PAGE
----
Vena cava filters can cause ‰ÛÏpotentially life-threatening complications‰Û, according to online JAMA report

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Two specific types of vena cava filters, devices used to prevent blood clots from reaching the lungs, appear to have evidence of fracturing inside the body, with some fractured fragments travelling to the heart and causing potentially life-threatening complications, according to a report posted on the JAMA website Archives of Internal Medicine.

One of the filters, the Bard Recovery filter, was developed as a device meant to be able to function inside a patient’s body on a permanent basis. Made commercially available between April 2003 and October 2005, the device consisted of two levels of six radially distributed “arms” and “legs” that anchor the filter to the vein and trap any clots. However, these arms and legs reportedly have broken off in some patients. In September 2005, Bard modified the design of the filter to improve its resistance to fracture. The modified Bard G2 cava filter has been implanted in more than 65,000 patients since, according to the article.

 

Following one initial case of a fractured filter, William Nicholson, of York Hospital, York, Pennsylvania  and colleagues evaluated all 189 patients who received either a Bard Recovery or a Bard G2 vena cava filter at that institution between April 2004 and January 2009. Of these, 35 had died and 10 had already had their filter removed.

 

80 patients underwent fluoroscopy to assess the integrity of the filter, and those whose filter was fragmented also underwent echocardiography and cardiac computed tomography. Of those examined, 13 had at least one arm or strut fracture from their filter; ultimately, three of those patients experienced life-threatening symptoms of rapid heartbeat or fluid build-up around the heart and one experienced sudden death at home.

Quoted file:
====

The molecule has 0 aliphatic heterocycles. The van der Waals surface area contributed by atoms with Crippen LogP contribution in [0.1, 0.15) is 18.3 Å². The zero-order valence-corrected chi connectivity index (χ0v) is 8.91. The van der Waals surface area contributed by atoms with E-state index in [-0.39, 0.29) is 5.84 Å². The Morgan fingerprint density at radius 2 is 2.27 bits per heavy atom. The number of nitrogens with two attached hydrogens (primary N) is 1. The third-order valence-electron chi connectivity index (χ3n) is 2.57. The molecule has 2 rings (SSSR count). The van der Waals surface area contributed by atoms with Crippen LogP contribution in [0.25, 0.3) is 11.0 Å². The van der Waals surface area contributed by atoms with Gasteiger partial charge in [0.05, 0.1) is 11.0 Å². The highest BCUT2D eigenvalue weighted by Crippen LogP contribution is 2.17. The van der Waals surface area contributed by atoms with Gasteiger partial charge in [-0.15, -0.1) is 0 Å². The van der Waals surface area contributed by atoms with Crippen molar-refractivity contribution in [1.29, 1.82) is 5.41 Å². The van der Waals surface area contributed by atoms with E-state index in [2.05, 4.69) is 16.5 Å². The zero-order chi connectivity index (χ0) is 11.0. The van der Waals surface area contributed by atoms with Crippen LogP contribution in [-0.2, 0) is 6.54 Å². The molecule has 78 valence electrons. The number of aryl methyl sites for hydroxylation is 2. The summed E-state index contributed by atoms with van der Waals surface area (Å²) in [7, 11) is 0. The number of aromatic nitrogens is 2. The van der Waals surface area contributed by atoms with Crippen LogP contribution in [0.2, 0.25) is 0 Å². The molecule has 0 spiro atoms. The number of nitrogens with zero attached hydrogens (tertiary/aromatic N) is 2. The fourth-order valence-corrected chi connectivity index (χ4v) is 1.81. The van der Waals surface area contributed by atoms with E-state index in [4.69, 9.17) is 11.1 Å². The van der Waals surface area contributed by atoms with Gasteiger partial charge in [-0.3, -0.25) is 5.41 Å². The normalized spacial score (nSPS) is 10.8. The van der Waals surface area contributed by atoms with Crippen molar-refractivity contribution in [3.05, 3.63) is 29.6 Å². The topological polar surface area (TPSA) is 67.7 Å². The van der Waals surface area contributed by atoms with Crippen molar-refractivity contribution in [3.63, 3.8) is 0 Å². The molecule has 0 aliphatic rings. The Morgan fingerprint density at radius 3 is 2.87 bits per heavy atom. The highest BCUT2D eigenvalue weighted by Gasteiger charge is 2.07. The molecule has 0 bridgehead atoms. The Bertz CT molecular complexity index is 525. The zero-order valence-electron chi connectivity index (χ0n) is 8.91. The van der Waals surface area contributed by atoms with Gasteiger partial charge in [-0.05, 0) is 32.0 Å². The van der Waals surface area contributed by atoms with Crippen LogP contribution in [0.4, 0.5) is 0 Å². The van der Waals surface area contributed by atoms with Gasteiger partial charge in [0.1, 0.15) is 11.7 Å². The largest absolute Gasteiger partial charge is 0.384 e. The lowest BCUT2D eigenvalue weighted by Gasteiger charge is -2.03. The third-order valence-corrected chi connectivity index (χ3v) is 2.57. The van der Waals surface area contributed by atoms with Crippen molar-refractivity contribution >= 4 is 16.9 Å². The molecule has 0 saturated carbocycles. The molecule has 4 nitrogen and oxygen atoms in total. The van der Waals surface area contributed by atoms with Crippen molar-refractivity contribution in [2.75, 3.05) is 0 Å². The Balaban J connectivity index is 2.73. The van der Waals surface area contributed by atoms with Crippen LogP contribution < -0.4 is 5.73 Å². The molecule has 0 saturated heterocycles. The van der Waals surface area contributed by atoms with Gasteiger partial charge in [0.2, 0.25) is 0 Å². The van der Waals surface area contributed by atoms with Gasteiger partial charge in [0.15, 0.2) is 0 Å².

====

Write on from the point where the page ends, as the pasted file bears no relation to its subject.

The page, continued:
“These data initially suggest that the fracture rate for the Bard G2 filter is approximately half that of the Bard Recovery filter. However, on further analysis, this conclusion may not be accurate,” the authors wrote. The average time since filter implantation was approximately four years for Bard Recovery filter patients and two years for Bard G2 filter patients. The report goes on to conclude that “the propensity for filter fragmentation may be directly related to the duration of implantation. Patients and their physicians should be educated about this fact so that they have the opportunity to consider having the filter removed.”

 

According to the article, venous thromboembolism – the formation of blood clots in the veins – occurs in more than 200,000 Americans every year. Anti-clotting medications are the standard therapy for patients with this condition. However, some patients cannot take these drugs and others may continue to develop clots despite taking medications. Devices placed in the vena cava (the large vein returning blood to the heart from the lower body) are designed to replace the job of the drugs as an alternate therapy in these patients.

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